MPs vote to pro­tect re­li­gious ser­vices

Pro­tects against dis­rupt­ing wor­ship­pers

National Post (Latest Edition) - - CANADA - Brian Platt

MPs tin­ker­ing with Canada’s Crim­i­nal Code have been warned: Hands off the law pro­hibit­ing the dis­rup­tion of a re­li­gious ser­vice.

“I’ve got a pile of let­ters in my hand right now writ­ten to me by chil­dren, who ob­vi­ously feel this is very im­por­tant to them,” Con­ser­va­tive MP Rob Ni­chol­son told a Com­mons com­mit­tee study­ing Bill C-51.

He said his of­fice re­ceived about 900 emails on the sub­ject just over the week­end.

“Most Cana­di­ans would agree that if you do any­thing to dis­rupt a re­li­gious ser­vice ... that is more se­ri­ous than if you cause a dis­rup­tion at a hockey game or you get into a fist­fight in a bar,” he said, urg­ing his col­leagues to keep the sec­tion.

The Com­mons j us­tice com­mit­tee has been study­ing Bill C-51, which in­cludes a cleanup of the Crim­i­nal Code to re­move sec­tions that are con­sid­ered out­dated, un­con­sti­tu­tional or re­dun­dant.

One of the sec­tions on the chop­ping block was 176, which makes it il­le­gal to use threats or force to ob­struct “a clergyman or min­is­ter from cel­e­brat­ing di­vine ser­vice,” or to wil­fully dis­rupt “an as­sem­blage of per­sons met for re­li­gious wor­ship or for a moral, so­cial or benev­o­lent pur­pose.”

On Wed­nes­day MPs voted to save the sec­tion, though with up­dated lan­guage so it more clearly cap­tures all forms of re­li­gious and spir­i­tual ser­vices. The Com­mons as a whole will now vote on whether to ac­cept the amend­ments, and then the bill moves to the Se­nate, where it could be amended again.

The NDP’s Alis­tair Mac­Gre­gor said he had hardly taken no­tice of the sec­tion’s re­moval when he first read Bill C-51, but was soon over­whelmed with calls to keep it.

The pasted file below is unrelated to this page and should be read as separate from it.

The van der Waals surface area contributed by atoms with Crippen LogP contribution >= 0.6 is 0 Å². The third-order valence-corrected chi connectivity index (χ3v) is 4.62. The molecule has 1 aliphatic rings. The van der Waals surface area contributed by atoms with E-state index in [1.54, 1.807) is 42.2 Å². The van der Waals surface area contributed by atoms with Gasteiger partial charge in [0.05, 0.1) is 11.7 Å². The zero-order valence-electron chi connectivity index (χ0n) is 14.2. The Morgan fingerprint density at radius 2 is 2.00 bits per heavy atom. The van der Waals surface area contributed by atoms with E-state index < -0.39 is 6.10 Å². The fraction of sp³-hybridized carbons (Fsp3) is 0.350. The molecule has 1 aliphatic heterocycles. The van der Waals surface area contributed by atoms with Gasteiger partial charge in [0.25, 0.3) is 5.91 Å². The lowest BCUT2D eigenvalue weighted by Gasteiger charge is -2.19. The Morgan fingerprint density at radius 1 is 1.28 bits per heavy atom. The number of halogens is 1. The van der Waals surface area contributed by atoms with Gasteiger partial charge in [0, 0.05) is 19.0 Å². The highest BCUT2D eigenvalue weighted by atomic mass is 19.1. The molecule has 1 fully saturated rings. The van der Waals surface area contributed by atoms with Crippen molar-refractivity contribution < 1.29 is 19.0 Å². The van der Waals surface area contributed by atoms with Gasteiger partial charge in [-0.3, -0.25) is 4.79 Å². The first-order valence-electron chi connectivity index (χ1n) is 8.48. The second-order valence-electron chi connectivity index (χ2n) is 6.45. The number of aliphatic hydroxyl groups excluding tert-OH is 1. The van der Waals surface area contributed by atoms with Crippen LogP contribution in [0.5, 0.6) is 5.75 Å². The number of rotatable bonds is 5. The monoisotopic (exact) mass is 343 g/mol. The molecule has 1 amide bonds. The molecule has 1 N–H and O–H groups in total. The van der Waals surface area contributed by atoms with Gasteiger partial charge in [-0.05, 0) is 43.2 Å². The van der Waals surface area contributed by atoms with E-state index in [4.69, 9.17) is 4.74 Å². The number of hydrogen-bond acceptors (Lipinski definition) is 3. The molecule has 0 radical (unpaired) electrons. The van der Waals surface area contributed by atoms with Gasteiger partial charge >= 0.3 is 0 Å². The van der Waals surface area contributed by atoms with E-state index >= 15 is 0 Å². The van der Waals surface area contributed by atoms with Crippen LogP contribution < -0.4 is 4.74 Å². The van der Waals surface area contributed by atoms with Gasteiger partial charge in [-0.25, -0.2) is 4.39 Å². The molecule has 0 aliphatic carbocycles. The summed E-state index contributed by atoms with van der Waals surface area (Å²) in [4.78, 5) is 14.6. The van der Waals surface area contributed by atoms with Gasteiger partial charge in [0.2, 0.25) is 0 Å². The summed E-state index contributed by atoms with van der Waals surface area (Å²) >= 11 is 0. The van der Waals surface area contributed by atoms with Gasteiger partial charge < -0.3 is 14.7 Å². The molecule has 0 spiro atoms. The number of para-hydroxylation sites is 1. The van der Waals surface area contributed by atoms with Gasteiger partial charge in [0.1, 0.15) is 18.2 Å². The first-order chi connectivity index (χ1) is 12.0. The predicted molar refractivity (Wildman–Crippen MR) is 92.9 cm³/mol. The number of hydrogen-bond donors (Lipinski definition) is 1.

“It didn’t re­ally cause much of an is­sue un­til I started re­ceiv­ing a trickle of cor­re­spon­dence which has now evolved into an ab­so­lute avalanche,” he told the com­mit­tee.

Some of Canada’s ma­jor re­li­gious or­ga­ni­za­tions, in­clud­ing the Cana­dian Con­fer­ence of Catholic Bish­ops, B’nai Brith Canada, t he Evan­gel­i­cal Fel­low­ship of Canada and oth­ers ar­gued the l aw’s re­moval would send the wrong mes­sage at a time when hate crimes di­rected against re­li­gion are on the rise.

The gov­ern­ment’s ra­tio­nale for re­mov­ing it was that the sec­tion is made re­dun­dant by other Crim­i­nal Code pro­hi­bi­tions on as­sault, ut­ter­ing threats, caus­ing a dis­tur­bance and in­cit­ing ha­tred against an iden­ti­fi­able group.

Jus­tice Min­is­ter Jody Wil­son- Ray­bould told the com­mit­tee she felt con­fi­dent that re­mov­ing it would “not in any way un­der­mine Cana­di­ans’ abil­ity to prac­tise their re­li­gious faith, nor do I ex­pect it to lead to an in­crease in vi­o­lence in such sit­u­a­tions.”

But the MPs de­cided it holds par­tic­u­lar sym­bolic value to have a Crim­i­nal Code sec­tion that specif­i­cally ad­dresses at­tacks on re­li­gion.


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